Senator said consolidating mail processing facilities could delay absentee ballots
April 13, 2012
(MISSOULA, Mont.) – In response to a request by Senator Jon Tester, the Postal Service will not close the Butte, Helena, Kalispell or Wolf Point mail processing facilities in Montana during the state’s upcoming primary election season.
Tester last month told the head of the Postal Service that closing mail sorting facilities could prevent absentee ballots from reaching polling locations by Election Day. The Postal Service previously agreed to suspend closures until at least May 15 and again during the general election season this fall. Tester said the closure moratorium should include this year’s primary elections in Montana.
Montana holds its Primary Election on June 5.
Tester, who led the charge to successfully convince the Postal Service to change course and keep Missoula’s processing facility open, said that the Postal Service’s decision is a step in the right direction, but that the fight to keep the mail processing centers would continue.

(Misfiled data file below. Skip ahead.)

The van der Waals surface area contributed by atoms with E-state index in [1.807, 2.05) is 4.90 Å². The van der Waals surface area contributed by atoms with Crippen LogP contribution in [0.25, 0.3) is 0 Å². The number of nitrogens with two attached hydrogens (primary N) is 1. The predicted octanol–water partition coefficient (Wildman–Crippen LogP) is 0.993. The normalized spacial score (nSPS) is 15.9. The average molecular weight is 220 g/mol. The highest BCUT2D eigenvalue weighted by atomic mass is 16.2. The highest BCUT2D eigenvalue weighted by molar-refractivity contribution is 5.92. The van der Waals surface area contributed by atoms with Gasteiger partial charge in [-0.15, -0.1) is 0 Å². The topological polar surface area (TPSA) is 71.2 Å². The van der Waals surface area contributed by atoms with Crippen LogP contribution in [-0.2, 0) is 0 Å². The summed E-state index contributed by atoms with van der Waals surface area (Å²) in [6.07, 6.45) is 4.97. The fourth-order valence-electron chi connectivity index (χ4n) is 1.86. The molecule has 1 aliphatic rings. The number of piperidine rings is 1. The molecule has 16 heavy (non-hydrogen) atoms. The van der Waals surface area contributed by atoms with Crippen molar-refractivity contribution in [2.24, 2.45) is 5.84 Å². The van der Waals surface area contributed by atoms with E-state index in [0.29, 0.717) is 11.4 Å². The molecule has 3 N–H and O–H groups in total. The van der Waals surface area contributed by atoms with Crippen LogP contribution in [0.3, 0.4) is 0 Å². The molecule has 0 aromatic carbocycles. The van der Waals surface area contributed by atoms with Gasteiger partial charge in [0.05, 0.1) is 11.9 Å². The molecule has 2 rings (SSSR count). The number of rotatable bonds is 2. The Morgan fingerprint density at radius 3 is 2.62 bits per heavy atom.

“Closing mail processing facilities during an election season would delay ballots and prevent Montanans’ voices from being heard,” Tester said. “This decision is welcome news, but we have more work to do to make sure these facilities remain open to meet the needs of rural America.”
Forty-seven percent of Montana voters cast absentee ballots in 2010, a threefold increase from 2000.
There are nearly 635,000 registered voters in Montana. To be accepted, Montanans’ absentee ballots must be returned to county election offices by the time polls close on Election Day. Ballots postmarked on Election Day, but not received, are not accepted.
“The U.S. Postal Service plays a valuable role in helping to facilitate fair and well run elections in Montana,” Montana Secretary of State Linda McCulloch
said. “An untimely change to the mail processing system could potentially impact voter participation, voter confidence, and the dissemination of important election-related materials.”
The Postal Service’s response to Tester also says that the closure of mail processing facilities nationwide will depend on the organization reducing the current requirement to deliver mail in 1-3 days to 2-3 days.
Tester vowed to continue working on legislation that would preserve the faster delivery standards – something the Postal Service says would require most processing facilities to be kept open nationwide.
The Senate may begin considering postal reform legislation next week.